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The Ancient Yews of Cranborne Chase

Introduction The Yew Grove The Great Yew
The Yew Wood Yews at Sites of Antiquity Marker and Shelter Yews


Thomas Hardy wrote of Cranborne Chase in his novel, Two on a Tower, ‘a country of ragged woodland, which though intruded on by the plough in places, remained largely intact from prehistoric times, and still abounded with yews of gigantic growth and oaks tufted with mistletoe’.

Historically Cranborne Chase, a hunting domain of kings and nobles, covered parts of Wiltshire, Dorset and Hampshire. To gain an impression of the large size of the Chase, the area forms a rough quadrangle with Shaftesbury, Salisbury, Ringwood and Wimborne at the four corners. Physically this region is a chalk plateau bordered by the valleys of the Stour and Avon. Where clay with flints mantles the chalk, the Chase is heavily wooded. Cranborne Chase was disfranchised in 1829 and remains a relatively unknown and therefore less frequented part of England.

The Great Yew of Cranborne Chase
The Great Yew of Cranborne Chase

All the ancient yews are found in an area of the eastern Chase and here the wealth of yews includes all of the following: an ancient yew wood and other huge trees on downland hilltops, yews growing in a hidden grove, yews next to sites of antiquity, and also those in hedgerows by footpaths and those marking boundaries. Westwards in the vast woodlands of Rushmore and Ashmore, and on the chalk heights of Win Green and White Sheet Hills, ancient yews are presently unknown. Ancient yews are slow growing trees, particularly those in exposed places and on poor soils. A Chase hillside yew, 22 feet in girth has only increased by one inch in the last 88 years. From the late Saxon period the ancient yews growing here were protected when much of the land became large ecclesiastical estates, and doubtless as excellent horticulturists, the monks planted others. When the monastic lands were dissolved, the yews fell under the guardianship of wealthy landowners, a situation which continues to the present day. Other yews were planted, including many in the 18th and early 19th century to shelter the droveways, as well as landscape specimens, trees for our future appreciation.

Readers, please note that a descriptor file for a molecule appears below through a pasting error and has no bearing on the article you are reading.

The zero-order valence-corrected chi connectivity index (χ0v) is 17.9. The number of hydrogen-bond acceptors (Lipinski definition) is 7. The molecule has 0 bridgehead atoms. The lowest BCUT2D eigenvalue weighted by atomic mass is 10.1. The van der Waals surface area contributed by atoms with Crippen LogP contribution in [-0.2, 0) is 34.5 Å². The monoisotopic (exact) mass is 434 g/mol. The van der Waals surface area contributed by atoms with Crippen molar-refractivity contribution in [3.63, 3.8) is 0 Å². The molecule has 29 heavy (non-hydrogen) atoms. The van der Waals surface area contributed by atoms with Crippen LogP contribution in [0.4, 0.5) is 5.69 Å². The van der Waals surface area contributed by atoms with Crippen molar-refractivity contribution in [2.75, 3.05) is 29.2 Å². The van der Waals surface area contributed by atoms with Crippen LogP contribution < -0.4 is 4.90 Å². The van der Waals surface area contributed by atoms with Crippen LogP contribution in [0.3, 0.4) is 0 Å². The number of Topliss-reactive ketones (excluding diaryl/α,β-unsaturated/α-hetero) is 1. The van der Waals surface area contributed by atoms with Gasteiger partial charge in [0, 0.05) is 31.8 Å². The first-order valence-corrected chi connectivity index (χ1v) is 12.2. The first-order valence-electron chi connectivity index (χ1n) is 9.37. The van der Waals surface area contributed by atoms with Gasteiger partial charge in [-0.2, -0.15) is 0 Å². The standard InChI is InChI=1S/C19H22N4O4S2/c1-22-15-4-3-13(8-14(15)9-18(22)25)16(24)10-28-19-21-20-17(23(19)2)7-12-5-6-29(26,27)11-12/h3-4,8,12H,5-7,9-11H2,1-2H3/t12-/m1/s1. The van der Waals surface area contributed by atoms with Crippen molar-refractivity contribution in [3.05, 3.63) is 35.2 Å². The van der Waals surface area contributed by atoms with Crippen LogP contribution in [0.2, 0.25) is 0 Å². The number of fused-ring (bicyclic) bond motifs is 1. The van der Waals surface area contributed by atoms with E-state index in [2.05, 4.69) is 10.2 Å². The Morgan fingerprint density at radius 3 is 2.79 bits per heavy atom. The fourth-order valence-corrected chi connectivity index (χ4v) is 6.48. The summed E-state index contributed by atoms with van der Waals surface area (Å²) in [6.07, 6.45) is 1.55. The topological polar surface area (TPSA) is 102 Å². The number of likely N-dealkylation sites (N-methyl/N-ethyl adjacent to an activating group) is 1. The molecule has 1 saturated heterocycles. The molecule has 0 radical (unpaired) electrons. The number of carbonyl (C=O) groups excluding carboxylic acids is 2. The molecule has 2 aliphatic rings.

Hidden along footpaths and in woods of the Chase, other yews await discovery. One private estate is reported to have at least one large ancient yew. An elderly naturalist wrote in 2000 of her father’s work on the estate and of her lost childhood: ‘This great park, the playground of my childhood, a paradise of chalk wild flowers and butterflies is no more. The great expanses of grassland are now partly arable and partly used for pheasant rearing and there is no public access. However I imagine the oldest yew known to me is still there. It was hollow in my childhood and I used to play house in it. It was seldom visited, in fact solitude and silence, save for the humming of bees and high pitched serenades of grasshoppers and bush crickets in the grassland around my ‘yew’, are what I remember of summer in that vanished parkland.’  For now this and other yews must remain hidden.


Bevan-Jones, R. (2002) The Ancient Yew: Windgather Press
Chetan, A.  and Brueton, D (1994)  The Sacred Yew: Penguin  
Field, John (1972) English Field Names
General Pitt-Rivers (1888) Excavations in Cranborne Chase. VOl 11.
Green, M (2000) A landscape revealed
Hageneder, F. (2007) Yew: A History: Sutton
Hawkins, D. (1983) Hardy’s Wessex
Hawkins, J (1980) Cranborne Chase : London: Gollancz,
Hudson, W.H. (1910) A Shepherd’s Life
Lane Poole, E.H.(1976) Damerham and Martin. A study in Local History
Massingham, H.J. (1936) English Downland: B.T.Batsford
Sumner, Heywood (1913) The Ancient Earthworks of Cranborne Chase
Watts, Ken (1998) Exploring Historic Wiltshire. South: Ex Libris Press
Whitlock, Ralph (1979)  Historic Forests: Moonraker Press

A special thanks to fellow yew enthusiasts Allen Meredith and Tim Hills.
Copyright: Peter Andrews

Introduction The Yew Grove The Great Yew
The Yew Wood Yews at Sites of Antiquity Marker and Shelter Yews

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